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SebastianS 01-28-2013 04:43 AM

Some questions from a first timer!
 
Evening everyone!

As many others I've seen post, I'm also a first timer starting down the mead making path. I've made the decision to ferment a 5 gallon batch. There are just a few things I'd like to run by you folks.

I'd like to go as all natural as possible. There's been plenty of videos I've seen of people not using any nutrient or energizer whatsoever, and having great results. Personally, I'd like to use bee pollen as a nutrient to keep the yeast happy and healthy. There's a video of a bee keeper from Michigan who uses just that as nutrient(approximately 1 cup for a 5 gallon batch) and he says it adds a bit more flavour to the mead to. I've emailed me personally and he says it's the only way he does it, and that it's worked every time. I just thought I'd see what you guys think of said method? Have any of you prepared mead this way?

Next up is royal jelly. Jam packed with loads of nutritional content, it's even healthier than bee pollen. Has anyone used royal jelly? Alongside bee pollen or just on its own? I'm considering looking into this as an additive, but I most likely will just go with bee pollen. I've done a lot of research into mead making this past month and have yet to find anything on the use of royal jelly.

And lastly, honey. A lot of people use Wildflower honey. However, a friend of mine suggested I actually stay away from it, as it can leave a burnt rubbery smell once the mead is all finished. Has this happened to anyone else? I've only heard this from him, and think it might've been a poor quality honey, and not a common problem. Either way I plan on using Summer Blossom(a mix of clover and summer floral) if this Wildflower issue has been experienced by others.

I believe that's it. Everything else is all very straight forward. I'll use a food grade plastic fermenting pail for the primary before racking it into a glass carboy, and use all the necessary equipment of course. I'll be using Lalvin's 71b-1122, I feel that's prefect for my taste. Oh, one last question. I recently tried Buckwheat honey. Robust, and is all 'round great. Who here has made a Buckwheat mead? How was that turned out? I think I'd like to try a little 1 gallon batch of that.

saramc 01-28-2013 02:25 PM

Welcome to the forum! I cannot speak to using bee pollen or royal jelly, but there is a thread on here, recent in fact, about whole hive mead...so it does talk about some of your questions. I have also read that bee pollen is a great natural nutrient, since pollen is one of the richest and purest natural foods, consisting of up to 35% protein, 10% sugars, carbohydrates, enzymes, minerals, and vitamins A (carotenes), B1 (thiamin), B2 (riboflavin), B3 (nicotinic acid), B5 (panothenic acid), C (ascorbic acid), H (biotin), and R (rutine)--makes sense.
- I would not think many use royal jelly because it is just as expensive as imported caviar, plus many beefolks rely upon royal jelly to feed larvae and any larvae destined to be queen eat royal jelly exclusively. But in the scheme of things I think royal jelly could be used since it is simply digested pollen and honey/nectar mixed with a chemical secreted from a gland in a nursing bee's head and is used by some as a dietary supplement and fertility stimulant. It is loaded with all of the B vitamins---but I think bee pollen would be just as good a choice.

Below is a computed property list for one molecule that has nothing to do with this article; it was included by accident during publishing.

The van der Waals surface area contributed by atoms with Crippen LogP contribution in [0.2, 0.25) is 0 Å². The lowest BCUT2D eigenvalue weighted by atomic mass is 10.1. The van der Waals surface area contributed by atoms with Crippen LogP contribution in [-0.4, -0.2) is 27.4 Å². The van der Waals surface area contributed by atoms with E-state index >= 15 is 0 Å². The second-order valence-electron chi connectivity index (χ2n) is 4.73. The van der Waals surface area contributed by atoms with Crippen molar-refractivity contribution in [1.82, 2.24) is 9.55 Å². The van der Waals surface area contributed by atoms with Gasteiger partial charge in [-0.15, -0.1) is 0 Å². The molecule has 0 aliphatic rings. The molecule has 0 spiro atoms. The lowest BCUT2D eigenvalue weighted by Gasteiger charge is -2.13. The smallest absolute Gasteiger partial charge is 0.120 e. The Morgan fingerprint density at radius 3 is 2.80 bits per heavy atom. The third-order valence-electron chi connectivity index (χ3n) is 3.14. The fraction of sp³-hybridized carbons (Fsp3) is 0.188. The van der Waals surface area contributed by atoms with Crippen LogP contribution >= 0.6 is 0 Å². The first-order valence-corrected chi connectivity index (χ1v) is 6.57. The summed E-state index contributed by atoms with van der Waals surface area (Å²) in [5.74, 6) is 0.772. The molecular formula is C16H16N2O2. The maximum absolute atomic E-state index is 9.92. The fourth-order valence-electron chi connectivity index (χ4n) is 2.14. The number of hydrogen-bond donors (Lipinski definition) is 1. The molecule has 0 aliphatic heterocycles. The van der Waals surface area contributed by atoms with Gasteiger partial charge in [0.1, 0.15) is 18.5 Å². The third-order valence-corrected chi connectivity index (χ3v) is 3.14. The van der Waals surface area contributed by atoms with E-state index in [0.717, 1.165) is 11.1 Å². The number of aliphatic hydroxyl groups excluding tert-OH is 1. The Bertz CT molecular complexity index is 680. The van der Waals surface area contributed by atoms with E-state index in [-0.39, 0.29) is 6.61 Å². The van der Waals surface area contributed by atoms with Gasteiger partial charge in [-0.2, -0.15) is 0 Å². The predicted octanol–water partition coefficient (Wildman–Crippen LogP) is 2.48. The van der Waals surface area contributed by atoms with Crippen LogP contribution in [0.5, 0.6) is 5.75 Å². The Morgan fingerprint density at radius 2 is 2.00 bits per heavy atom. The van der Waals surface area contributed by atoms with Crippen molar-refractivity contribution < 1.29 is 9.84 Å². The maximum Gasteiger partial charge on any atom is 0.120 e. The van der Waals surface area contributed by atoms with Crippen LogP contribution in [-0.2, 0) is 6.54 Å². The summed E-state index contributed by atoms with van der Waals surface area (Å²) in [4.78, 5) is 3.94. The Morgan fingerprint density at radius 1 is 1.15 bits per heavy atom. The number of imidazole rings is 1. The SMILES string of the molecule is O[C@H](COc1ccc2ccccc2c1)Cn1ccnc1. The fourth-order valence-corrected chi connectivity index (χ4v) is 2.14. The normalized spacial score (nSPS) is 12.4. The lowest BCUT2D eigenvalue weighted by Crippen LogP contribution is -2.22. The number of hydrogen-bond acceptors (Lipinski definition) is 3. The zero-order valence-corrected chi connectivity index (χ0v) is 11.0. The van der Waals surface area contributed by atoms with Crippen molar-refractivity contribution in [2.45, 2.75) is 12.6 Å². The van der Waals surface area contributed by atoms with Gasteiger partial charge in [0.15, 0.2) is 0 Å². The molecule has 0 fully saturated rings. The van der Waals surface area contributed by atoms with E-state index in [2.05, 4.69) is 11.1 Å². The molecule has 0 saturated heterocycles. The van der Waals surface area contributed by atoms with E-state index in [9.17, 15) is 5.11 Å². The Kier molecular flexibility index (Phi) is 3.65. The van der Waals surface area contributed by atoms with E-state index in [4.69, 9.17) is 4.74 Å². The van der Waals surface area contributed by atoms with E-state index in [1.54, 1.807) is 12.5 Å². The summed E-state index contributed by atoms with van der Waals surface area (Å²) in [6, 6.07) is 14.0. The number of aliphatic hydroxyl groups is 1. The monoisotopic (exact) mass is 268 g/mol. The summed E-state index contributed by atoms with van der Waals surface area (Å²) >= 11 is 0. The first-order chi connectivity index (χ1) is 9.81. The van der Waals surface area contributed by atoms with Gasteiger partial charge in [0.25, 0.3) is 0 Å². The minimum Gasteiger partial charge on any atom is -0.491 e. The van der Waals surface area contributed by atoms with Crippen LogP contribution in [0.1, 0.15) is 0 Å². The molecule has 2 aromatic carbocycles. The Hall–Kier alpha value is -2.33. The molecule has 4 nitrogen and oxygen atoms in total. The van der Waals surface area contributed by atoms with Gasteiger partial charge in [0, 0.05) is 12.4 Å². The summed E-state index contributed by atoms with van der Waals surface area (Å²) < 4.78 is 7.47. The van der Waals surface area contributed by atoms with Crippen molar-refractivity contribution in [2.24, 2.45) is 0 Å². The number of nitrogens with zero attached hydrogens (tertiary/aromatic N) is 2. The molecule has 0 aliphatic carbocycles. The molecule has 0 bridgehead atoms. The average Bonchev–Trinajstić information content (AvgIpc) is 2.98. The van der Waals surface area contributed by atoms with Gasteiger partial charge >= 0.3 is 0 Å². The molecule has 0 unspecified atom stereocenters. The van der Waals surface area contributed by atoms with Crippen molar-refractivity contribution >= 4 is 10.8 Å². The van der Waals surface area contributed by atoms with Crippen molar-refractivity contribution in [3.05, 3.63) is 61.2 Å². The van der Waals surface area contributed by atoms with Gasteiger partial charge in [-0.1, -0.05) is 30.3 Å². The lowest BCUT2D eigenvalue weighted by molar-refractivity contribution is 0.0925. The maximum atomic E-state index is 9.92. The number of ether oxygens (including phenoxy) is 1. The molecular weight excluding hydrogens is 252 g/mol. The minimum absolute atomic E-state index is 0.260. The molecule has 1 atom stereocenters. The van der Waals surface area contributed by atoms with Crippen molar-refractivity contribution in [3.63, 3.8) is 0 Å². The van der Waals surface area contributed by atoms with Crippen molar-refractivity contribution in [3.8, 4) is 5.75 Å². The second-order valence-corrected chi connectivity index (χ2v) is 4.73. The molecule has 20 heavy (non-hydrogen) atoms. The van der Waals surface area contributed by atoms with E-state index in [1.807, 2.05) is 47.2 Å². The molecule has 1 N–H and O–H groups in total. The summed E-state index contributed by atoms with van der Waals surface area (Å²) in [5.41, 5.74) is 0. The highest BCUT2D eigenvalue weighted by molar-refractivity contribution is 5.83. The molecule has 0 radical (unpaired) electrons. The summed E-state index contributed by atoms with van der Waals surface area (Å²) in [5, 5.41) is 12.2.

- In regard to honey choice, many of us use wildflower honey with great success but you need to know what wild flowers are in your bee's flightpath. Perhaps some flower is contributing to the burnt smell/taste that is mentioned? It could even be the yeast that was used, the fermentation temp, etc..
- Going natural--buckwheat honey is a great nutrient, and I typically add 2 oz per gallon. Alone it is considered by many to have an intense, aggressive flavor (I adore it right out of the jar!)...but if you would like to see what is like on its own in a mead, then definitely make a small batch, worse case scenario you use it for blending, for topping up, etc.

Enjoy your mead! Sara

Matrix4b 01-28-2013 08:26 PM

I have made a Blueberry Vanilla mead with buckwheat honey. It turned out great.

Not sure on your questions as I haven't used bee pollen or royal jelly. Personally if you want to go "natural" as you say, the cheaper option would be to get some bread yeast and boil it in some water. This kills the yeast and it provides nutrients for the yeast. A friend uses that method for nutrients exclusively.

Something to keep in mind that Lavin 71B you don't want the lees to build up too far or stay on the lees for too long. It can contribute to off flavors. I recomend that after you rack it off of the primary you keep an eye on it and don't let the lees build up over a 1/4 inch. It should be a racking of about every 2 to 2 1/2 months or so. Also, when you rack it like that it does clear quicker.

I also recomend that you oak it with lightly toasted oak. It's still natural method as mead used to be aged in oak barrels and hey it's just wood. Just rinse the dust off the wood chips or cubes first.